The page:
Newton Emerson: Bertie’s Border solution is worth considering
Risk of civil disobedience could make the Border problem quietly disappear
Border Communities against Brexit sign on the outskirts of Newry. Photograph: Nick Bradshaw
Any “hardware” at the Border due to Brexit will provoke widespread civil disobedience, a Sinn Féin MP has warned.
Chris Hazzard, who was Northern Ireland’s infrastructure minister before Stormont collapsed, issued the warning at a Westminster press conference while presenting his party’s legal advice on EU special status.
Hazzard made the interesting observation that all warnings to date about trouble on the Border have focused on violent attacks by dissident republicans.
“But it is wider than that,” he continued. “It goes right down to a feeling of civil disobedience. When you talk to normal people in civic society, they are very, very angry and frustrated at even the thought of a customs post going up. So I think you will see widespread distaste for any notion of a hardened Border, and I mean that from civic society. That’s the strength of feeling from it.”
Danny Morrison, the former Sinn Féin publicity director, hinted at something similar shortly after the EU referendum, when he said that if he was asked for his passport at the Border, he would simply refuse to comply.
The prospect of passport checks soon faded and Morrison’s remark was forgotten. By resurrecting the idea around customs checks, Hazzard is making an original point.
“Civil disobedience” implies something more principled and less aggressive than conventional acts of vandalism or smuggling.
Few things challenge a modern state quite like peaceful petit-bourgeois rebellion. There is no way to crack down on it without making matters infinitely worse
It is hard to see what this would entail for most people at even the hardest frontier envisaged in Ireland, as checks and inspections would apply only to a small percentage of commercial vehicles.
In theory there should be post-Brexit customs procedures and personal goods allowance for individual cross-Border travellers – but in theory these exist already, even for journeys within the island of Ireland. In practice they are never enforced and it is notable that nobody is suggesting they ever will be.
Only farmers, hauliers and other businesses face new rules of a kind they might nobly disobey, yet businesses are considered so obedient that the British proposal for the Border is to give all enterprises – farmers included – trusted-trader certificates and let everybody mark their own homework.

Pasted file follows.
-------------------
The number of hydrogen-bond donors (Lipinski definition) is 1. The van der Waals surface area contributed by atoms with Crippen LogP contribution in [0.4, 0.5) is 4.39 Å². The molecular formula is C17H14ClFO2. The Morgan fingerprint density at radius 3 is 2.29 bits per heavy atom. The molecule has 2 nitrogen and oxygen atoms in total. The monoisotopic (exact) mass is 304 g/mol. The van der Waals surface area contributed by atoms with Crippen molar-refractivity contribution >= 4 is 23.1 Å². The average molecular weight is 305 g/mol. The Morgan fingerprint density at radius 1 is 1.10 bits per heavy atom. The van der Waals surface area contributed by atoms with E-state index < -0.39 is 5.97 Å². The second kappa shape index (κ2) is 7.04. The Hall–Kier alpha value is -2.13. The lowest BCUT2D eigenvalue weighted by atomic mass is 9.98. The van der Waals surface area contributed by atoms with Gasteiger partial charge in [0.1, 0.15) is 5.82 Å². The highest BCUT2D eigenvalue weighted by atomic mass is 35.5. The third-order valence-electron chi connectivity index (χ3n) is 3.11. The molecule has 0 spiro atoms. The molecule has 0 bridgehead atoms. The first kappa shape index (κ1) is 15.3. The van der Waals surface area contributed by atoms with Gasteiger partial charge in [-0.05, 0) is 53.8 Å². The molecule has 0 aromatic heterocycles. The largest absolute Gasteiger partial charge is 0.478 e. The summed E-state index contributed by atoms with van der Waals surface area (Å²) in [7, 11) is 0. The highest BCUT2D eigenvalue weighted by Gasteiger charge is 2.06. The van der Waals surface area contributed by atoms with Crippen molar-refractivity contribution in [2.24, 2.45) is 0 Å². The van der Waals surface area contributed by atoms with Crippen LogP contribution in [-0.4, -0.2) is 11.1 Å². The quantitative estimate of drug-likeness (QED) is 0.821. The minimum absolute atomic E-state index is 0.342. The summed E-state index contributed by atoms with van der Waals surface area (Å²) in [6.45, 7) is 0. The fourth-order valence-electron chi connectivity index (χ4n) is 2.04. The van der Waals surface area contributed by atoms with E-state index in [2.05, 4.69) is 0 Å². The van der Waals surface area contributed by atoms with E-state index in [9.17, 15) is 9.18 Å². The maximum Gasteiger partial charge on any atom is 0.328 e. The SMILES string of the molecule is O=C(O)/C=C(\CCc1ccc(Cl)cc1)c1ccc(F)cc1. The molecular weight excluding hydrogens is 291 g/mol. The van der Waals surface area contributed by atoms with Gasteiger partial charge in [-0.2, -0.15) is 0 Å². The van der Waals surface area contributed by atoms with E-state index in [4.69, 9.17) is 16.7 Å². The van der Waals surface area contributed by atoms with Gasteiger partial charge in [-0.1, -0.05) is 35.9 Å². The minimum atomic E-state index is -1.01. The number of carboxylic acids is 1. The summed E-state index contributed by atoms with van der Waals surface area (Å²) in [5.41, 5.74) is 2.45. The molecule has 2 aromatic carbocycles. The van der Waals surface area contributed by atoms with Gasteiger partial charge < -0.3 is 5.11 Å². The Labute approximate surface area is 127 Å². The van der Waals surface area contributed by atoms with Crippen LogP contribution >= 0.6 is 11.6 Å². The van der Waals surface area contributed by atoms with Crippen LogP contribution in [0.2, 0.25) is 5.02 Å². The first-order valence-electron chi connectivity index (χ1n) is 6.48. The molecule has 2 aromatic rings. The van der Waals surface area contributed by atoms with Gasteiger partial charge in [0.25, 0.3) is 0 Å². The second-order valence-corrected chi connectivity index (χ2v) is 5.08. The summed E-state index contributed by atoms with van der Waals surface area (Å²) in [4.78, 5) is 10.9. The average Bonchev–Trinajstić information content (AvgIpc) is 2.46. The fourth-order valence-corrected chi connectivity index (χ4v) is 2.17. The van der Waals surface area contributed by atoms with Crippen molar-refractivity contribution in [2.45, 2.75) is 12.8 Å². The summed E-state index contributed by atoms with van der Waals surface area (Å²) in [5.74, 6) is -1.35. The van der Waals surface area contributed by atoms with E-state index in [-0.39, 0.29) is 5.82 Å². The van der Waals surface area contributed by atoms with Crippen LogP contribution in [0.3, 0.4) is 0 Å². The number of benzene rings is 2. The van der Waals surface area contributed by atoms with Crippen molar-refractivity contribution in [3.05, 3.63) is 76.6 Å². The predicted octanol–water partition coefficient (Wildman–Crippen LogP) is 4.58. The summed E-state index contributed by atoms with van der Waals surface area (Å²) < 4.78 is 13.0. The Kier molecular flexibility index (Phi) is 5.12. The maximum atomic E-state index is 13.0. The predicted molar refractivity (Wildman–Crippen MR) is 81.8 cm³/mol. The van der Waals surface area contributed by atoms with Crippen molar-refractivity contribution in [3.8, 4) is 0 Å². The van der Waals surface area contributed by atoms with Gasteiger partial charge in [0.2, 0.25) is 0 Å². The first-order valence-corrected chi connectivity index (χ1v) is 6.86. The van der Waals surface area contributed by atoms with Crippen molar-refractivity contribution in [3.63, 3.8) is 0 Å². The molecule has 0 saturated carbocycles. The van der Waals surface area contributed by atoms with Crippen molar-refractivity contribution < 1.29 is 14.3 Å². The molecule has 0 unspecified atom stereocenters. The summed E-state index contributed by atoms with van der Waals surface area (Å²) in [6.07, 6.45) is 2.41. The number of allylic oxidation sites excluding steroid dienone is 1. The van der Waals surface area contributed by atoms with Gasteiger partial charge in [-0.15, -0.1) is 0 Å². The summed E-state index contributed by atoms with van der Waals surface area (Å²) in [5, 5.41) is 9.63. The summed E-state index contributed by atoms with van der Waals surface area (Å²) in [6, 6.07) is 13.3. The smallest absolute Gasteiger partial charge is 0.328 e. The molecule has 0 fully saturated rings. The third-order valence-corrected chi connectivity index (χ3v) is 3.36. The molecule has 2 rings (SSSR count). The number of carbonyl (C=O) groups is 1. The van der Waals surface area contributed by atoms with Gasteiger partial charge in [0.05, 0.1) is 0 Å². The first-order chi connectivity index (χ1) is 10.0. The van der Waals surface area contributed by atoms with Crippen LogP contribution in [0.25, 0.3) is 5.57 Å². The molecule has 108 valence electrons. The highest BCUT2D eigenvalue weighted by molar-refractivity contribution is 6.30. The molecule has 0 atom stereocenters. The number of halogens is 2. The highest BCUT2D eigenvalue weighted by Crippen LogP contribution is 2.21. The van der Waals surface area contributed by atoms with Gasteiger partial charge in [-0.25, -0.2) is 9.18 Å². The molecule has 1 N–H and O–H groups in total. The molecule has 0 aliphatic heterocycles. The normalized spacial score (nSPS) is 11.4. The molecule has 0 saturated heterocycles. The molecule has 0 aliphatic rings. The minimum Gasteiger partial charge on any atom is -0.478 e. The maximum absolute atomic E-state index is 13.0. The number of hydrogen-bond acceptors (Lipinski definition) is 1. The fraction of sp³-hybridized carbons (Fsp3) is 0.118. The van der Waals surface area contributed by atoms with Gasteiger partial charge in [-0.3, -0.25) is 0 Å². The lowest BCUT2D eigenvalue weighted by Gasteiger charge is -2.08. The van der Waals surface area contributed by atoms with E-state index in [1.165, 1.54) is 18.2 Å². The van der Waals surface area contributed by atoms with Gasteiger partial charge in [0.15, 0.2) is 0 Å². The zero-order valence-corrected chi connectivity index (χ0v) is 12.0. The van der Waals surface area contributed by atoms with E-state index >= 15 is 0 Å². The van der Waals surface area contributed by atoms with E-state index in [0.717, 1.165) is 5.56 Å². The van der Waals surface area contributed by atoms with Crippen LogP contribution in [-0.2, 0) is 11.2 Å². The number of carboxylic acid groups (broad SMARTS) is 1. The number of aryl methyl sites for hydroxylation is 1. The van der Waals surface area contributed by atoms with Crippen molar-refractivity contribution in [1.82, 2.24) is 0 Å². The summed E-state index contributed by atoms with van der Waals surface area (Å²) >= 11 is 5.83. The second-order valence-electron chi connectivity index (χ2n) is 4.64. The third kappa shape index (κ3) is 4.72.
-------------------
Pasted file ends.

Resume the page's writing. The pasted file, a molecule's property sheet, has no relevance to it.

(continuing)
If Hazzard is right and a serious number of such people are ready for open revolt, it would be a potent and extraordinary development.
Few things challenge a modern state quite like peaceful petit-bourgeois rebellion. There is no way to crack down on it without making matters infinitely worse, as Madrid has just demonstrated in Catalonia.
What the state usually does is retreat as quietly as possible before its authority is further compromised. We had a minor but tellingly pre-emptive demonstration of this in Northern Ireland in 2004, when a strike caused a lengthy backlog at vehicle test centres.
Faced with the certain knowledge that almost everyone would drive around illegally regardless, the government declared that vehicle testing – supposedly a matter of life and death – was a mere nuisance that could be safely ignored until the backlog was cleared, which took two years.
Will enough people keep driving over the Border to pose a challenge to authority, as Hazzard suggests?
It seems unlikely for the vast majority of businesses, as they are under so much pressure to obey the law and are so vulnerable to enforcement if they break it.
However, it is easier to imagine networks of sole traders taking a different view, particularly in nationalist Border communities (as nearly all Border communities are) and of this developing a momentum, or at least capturing the popular imagination.
Fudge the Border
What Sinn Féin may not have grasped is how the British and Irish governments would react to the prospect of civil disobedience.
Nothing inspires you to turn a blind eye like the threat of a poke in the eye
Rather than switching from a physical Brexit border to a formal special-status non-border, they would be strongly motivated to fudge the Border. As Bertie Ahern predicted this week, this could mean “making technology work in most cases and throwing a blind eye to those areas that can’t come within technology”.
The former taoiseach specified “multinationals” as responsible for the bulk of Ireland’s trade and amenable to technological solutions, with virtually everything else going ignored.
Nothing inspires you to turn a blind eye like the threat of a poke in the eye, which is what civil disobedience amounts to from an official perspective.
Ahern’s views are heresy to the Irish Government’s current negotiating position and would presumably be a tough sell to the rest of the EU, especially if the frontier was left wide open to farmers. However, Ahern did not envisage this being a long-term problem. Civil disobedience could be just the excuse required to avoid antagonising Border communities with physical infrastructure. Every EU capital, except Madrid, understands the practical limits of state power.
This is the paradox of Hazzard’s warning. The risk of civil disobedience may be not so much a threat to Brexit as a solution to Brexit. It is the practical justification for an invisible Border, whatever form Brexit takes.